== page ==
Arena Breaks the Ice With Public Before 'Canes Drop the Puck Friday
Posted October 25, 1999
RALEIGH — TheCarolina Hurricanesdrop the puck Friday night at Raleigh's newEntertainment and Sports Arena. Wednesday night, the public was invited inside for a sneak peek of the new facility.
The arena received its certificate of occupancy around noon Wednesday. Several hours later, 6,000 people came inside to check the arena out.
Tim Gillespie says it is more than he expected.
"I think it is spectacular, how everything is all ready to go. The acoustics in here are incredible, They've been testing the sound system," he says.
Preview night gave a curious public the chance to look around inside, and gave arena employees a chance to work the out bugs.
"It's really a practice for us, a run through before the real thing, the real deal on Friday night when we get 19,000 people," says Mark Stone, director of food and beverage services.
Stu Shaw will be one of those people in attendance on opening night. He thinks the arena looks great, but he has one complaint -- not enough leg room.
Crews will use every last second to finish before Friday. They have spent this week putting the finishing touches on the arena.
The fire systems and concession stands received their final inspections Tuesday. The big screen was also tested.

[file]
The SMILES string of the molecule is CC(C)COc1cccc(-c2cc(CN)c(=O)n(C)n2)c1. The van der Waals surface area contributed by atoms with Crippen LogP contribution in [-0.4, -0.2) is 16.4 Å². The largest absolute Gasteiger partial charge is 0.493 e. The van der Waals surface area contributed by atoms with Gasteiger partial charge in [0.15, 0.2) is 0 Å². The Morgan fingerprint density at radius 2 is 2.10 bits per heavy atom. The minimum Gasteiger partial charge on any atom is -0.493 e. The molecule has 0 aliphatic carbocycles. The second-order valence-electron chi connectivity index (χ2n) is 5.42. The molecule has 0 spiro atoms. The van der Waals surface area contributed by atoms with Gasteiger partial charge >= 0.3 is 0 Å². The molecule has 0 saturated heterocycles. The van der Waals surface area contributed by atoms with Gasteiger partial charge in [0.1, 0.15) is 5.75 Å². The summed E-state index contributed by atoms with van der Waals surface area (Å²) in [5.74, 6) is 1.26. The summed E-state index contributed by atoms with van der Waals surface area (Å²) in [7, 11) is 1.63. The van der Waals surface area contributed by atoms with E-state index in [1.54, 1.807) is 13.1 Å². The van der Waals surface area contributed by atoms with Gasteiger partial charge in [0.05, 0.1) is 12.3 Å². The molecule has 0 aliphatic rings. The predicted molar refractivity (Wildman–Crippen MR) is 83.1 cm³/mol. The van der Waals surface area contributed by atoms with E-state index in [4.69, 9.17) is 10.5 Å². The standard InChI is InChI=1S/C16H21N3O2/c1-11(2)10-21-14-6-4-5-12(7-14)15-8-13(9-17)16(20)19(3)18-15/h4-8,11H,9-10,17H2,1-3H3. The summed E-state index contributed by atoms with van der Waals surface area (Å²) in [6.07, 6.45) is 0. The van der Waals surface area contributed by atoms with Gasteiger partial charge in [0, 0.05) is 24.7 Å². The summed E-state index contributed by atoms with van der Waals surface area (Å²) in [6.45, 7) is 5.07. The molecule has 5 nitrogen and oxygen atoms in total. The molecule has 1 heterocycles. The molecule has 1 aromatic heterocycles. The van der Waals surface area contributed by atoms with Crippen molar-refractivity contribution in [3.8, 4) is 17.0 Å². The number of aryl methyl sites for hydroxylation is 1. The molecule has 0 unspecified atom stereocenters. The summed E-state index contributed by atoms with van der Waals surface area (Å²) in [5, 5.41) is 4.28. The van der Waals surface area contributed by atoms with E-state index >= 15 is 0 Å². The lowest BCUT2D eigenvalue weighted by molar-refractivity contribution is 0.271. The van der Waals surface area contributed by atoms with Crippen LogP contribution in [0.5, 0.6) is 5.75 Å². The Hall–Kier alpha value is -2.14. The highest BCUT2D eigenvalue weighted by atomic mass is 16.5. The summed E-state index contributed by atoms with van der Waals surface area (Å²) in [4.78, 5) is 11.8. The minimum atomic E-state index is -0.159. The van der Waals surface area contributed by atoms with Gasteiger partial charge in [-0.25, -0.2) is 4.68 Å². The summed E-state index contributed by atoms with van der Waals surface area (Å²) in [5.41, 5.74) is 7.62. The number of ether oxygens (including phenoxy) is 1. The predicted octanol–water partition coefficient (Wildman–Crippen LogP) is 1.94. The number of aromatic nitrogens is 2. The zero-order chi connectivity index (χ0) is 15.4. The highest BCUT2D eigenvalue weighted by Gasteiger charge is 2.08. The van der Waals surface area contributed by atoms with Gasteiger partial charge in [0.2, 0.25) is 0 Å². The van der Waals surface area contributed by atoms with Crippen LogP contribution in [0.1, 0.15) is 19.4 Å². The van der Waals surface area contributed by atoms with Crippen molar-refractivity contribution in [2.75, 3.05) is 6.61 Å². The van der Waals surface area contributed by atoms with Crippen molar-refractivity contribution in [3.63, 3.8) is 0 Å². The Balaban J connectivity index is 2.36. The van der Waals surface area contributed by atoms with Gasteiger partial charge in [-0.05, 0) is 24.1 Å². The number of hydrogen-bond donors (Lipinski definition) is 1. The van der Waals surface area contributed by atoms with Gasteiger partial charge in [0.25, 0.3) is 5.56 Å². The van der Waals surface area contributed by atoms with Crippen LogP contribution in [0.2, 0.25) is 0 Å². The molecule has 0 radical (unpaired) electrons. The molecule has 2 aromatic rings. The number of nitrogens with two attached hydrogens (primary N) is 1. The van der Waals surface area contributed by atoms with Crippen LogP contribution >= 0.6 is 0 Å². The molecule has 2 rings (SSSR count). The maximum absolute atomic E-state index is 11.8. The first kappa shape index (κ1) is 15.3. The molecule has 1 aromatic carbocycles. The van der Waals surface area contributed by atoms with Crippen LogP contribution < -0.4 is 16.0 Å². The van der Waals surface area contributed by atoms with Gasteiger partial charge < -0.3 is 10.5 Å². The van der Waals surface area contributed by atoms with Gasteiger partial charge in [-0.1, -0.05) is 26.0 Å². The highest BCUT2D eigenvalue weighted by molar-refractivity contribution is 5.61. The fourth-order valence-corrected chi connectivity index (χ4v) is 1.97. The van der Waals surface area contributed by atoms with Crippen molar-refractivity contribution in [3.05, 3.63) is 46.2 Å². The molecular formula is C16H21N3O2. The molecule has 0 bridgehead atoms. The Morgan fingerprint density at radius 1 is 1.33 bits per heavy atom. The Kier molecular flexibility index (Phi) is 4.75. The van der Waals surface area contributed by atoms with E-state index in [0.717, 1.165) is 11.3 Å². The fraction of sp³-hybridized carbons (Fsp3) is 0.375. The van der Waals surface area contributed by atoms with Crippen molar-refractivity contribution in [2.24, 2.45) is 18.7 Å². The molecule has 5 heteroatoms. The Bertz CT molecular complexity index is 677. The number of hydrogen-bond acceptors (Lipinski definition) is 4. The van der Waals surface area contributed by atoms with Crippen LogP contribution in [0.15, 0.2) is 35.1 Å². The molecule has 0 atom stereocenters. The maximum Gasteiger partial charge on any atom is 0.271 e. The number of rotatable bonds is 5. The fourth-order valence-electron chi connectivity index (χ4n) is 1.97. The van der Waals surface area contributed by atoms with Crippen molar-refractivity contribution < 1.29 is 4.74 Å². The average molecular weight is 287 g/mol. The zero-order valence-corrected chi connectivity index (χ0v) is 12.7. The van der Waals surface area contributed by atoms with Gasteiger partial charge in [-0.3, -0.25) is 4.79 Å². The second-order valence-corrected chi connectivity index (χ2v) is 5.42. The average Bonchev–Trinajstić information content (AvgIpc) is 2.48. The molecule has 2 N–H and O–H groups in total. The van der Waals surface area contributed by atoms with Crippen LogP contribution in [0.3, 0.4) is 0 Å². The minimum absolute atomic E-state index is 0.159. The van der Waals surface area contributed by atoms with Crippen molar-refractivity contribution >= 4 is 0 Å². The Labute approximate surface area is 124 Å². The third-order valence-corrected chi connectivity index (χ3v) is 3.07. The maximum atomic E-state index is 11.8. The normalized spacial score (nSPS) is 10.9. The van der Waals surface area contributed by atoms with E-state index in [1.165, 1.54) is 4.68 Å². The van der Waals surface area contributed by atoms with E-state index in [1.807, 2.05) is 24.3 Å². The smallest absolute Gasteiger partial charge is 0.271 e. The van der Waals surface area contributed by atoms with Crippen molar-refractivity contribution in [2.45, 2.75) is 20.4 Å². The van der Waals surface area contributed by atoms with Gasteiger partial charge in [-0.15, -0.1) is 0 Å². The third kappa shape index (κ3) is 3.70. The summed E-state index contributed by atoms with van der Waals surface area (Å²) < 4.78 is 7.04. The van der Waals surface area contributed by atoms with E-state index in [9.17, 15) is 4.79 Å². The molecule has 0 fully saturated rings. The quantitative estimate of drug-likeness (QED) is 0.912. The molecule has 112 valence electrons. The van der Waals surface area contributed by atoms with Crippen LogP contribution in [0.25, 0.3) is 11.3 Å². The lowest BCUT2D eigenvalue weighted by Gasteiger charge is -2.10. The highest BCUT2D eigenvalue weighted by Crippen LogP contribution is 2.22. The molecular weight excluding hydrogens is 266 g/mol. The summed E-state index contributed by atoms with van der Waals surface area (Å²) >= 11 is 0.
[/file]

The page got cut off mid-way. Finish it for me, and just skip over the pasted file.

Cleaning is the big priority and making sure everything is in place when the Hurricanes hit the ice.
"Trash cans, staging equipment, spot lights, we put in spot lights yesterday," said arena operations manager Davin Olsen. "We're beginning to put in communications systems. The walkie-talkies systems are in today."
Officials say the arena really stacks up against others around the country, especially the view from the seats.
Officials hope fans will cheer about the building design, as well as their teams. There are exits on each concourse, which allows the arena to clear 20,000 people in just seven minutes.
"All of our concessions are on the outboard of the building, all the bathrooms are on the outboard of the building. So, the circulation around the arena bowl, where people want to go to see other people and visit, is free flowing," said Centennial Authority president Steve Stroud.
When the doors finally open for the first time, officials say they will be ready.
"We anticipate somewhere in the neighborhood of about 1.7 million people a year," said Olsen. "It's our goal to make every one of those 1.7 million happy when they come and when they leave this arena."
The opening game is sold out. Season ticket holders who only received their opening game tickets can expect to get the rest of their tickets in the mail soon. andLynda LovelandandDavid RennerandMichelle Singer